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Timing Belt Replacement - what else at the same time?


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Almost 90k miles on my 2010 LGT and timing belt replacement is looming. I do plan to keep the car for another 5 years at least so while the schedule calls for it at 105k miles I figure I may just do it sooner rather than later to play it safe. Is it a good idea to replace the water pump at the same time or anything else for that matter while they are there?

 

As for the cost, I suck and usually just let the dealer do the job, anyone knows how many hours they bill for the timing belt?

 

Edit: found this https://legacygt.com/forums/showthread.php/timing-belt-266024.html, seems it answers my questions ...

Edited by Val Demar
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I recently inquired with my local dealer about the timing belt job on my wife's '10 Forester and was quoted around $800, not including the water pump/hoses/coolant. They would replace the timing belt, tensioner, idler and the drive belts and inspect the water pump. This is a non-turbo car. For all that you listed I see over $1000 easy. Money well spent if you can't do the work yourself.

 

While we are on the topic, do most people get OEM parts? The Aisin kit for around $230 doesn't seem bad.

Edited by whitexc
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I would buy the TB kit with OEM parts from

 

https://sixstarbernie.com/c-1171146-timing-belts-more-oem-timing-belt-kits.html

 

(They also sell on eBay as well) It will save some money over the Subaru online parts discounters. The 10-12 LGT water pump is unique and buy that from the dealership.

 

Thanks, that looks good. The plan is to buy parts online and have the dealer install it, should save me a couple hundred compared to getting these at the over-the-counter markup at the dealership. I'm overall happy with my dealer's service department and I don't have time to experiment with independent shops, I know some are good and less money, but for 4 hour labor the labor price differential isn't going to be all that much in my area at a decent independent place, and I can usually get a loaner and a free car wash at the dealer :)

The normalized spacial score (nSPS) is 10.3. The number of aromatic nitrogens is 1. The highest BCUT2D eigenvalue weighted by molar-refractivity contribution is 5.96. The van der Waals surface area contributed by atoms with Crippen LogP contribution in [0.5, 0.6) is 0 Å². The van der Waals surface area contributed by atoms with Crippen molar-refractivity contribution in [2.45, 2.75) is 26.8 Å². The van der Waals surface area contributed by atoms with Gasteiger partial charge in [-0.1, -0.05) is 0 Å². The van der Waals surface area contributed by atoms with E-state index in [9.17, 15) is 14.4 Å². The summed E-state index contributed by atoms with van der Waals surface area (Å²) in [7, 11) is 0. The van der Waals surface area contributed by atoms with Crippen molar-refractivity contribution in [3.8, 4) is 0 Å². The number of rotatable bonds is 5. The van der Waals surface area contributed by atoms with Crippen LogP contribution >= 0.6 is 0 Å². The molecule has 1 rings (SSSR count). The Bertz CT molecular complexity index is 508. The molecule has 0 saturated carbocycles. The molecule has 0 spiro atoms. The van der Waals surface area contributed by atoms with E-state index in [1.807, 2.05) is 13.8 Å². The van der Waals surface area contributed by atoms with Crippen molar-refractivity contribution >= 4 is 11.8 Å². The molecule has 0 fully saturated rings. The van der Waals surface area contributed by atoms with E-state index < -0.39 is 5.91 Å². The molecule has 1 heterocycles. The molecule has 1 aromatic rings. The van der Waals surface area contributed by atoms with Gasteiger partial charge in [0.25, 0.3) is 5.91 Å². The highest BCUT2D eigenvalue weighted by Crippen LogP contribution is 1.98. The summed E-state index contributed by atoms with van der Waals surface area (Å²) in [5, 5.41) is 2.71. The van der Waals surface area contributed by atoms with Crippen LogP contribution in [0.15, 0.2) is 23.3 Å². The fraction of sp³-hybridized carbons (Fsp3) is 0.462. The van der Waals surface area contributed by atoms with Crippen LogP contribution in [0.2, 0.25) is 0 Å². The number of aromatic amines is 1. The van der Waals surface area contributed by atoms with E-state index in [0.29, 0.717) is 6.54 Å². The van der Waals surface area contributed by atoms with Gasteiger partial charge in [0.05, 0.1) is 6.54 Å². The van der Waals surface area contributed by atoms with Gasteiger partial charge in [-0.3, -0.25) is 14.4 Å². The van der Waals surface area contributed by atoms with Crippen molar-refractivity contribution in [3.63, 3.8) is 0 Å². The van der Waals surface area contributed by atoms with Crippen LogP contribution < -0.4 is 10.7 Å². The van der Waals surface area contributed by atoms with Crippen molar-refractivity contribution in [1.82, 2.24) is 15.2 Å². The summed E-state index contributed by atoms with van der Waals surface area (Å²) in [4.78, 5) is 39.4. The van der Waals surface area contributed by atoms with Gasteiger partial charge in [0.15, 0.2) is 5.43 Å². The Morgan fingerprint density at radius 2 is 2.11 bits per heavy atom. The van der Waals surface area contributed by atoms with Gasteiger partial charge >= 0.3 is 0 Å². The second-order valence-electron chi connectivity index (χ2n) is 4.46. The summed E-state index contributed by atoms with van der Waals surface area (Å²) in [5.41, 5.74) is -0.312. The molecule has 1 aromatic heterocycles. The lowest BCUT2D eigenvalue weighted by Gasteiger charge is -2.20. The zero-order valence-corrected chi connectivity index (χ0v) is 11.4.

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Thanks, that looks good. The plan is to buy parts online and have the dealer install it, should save me a couple hundred compared to getting these at the over-the-counter markup at the dealership. I'm overall happy with my dealer's service department and I don't have time to experiment with independent shops, I know some are good and less money, but for 4 hour labor the labor price differential isn't going to be all that much in my area at a decent independent place, and I can usually get a loaner and a free car wash at the dealer :)

 

You shouldn't be shy of having the dealer parts department price match either. Call and ask them before you order the parts. Also make sure you aren't foregoing the warranty automatically included in dealer repairs by ordering the parts yourself. There are various reasons dealers charge more for certain things. Dont be afraid to question it, and be sure they know you plan to use them for the work and for future work, they will usually work with you.

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You shouldn't be shy of having the dealer parts department price match either. Call and ask them before you order the parts. Also make sure you aren't foregoing the warranty automatically included in dealer repairs by ordering the parts yourself. There are various reasons dealers charge more for certain things. Dont be afraid to question it, and be sure they know you plan to use them for the work and for future work, they will usually work with you.

 

All good points, thanks. I've been their customer for many years, I'll make sure to mention it ;)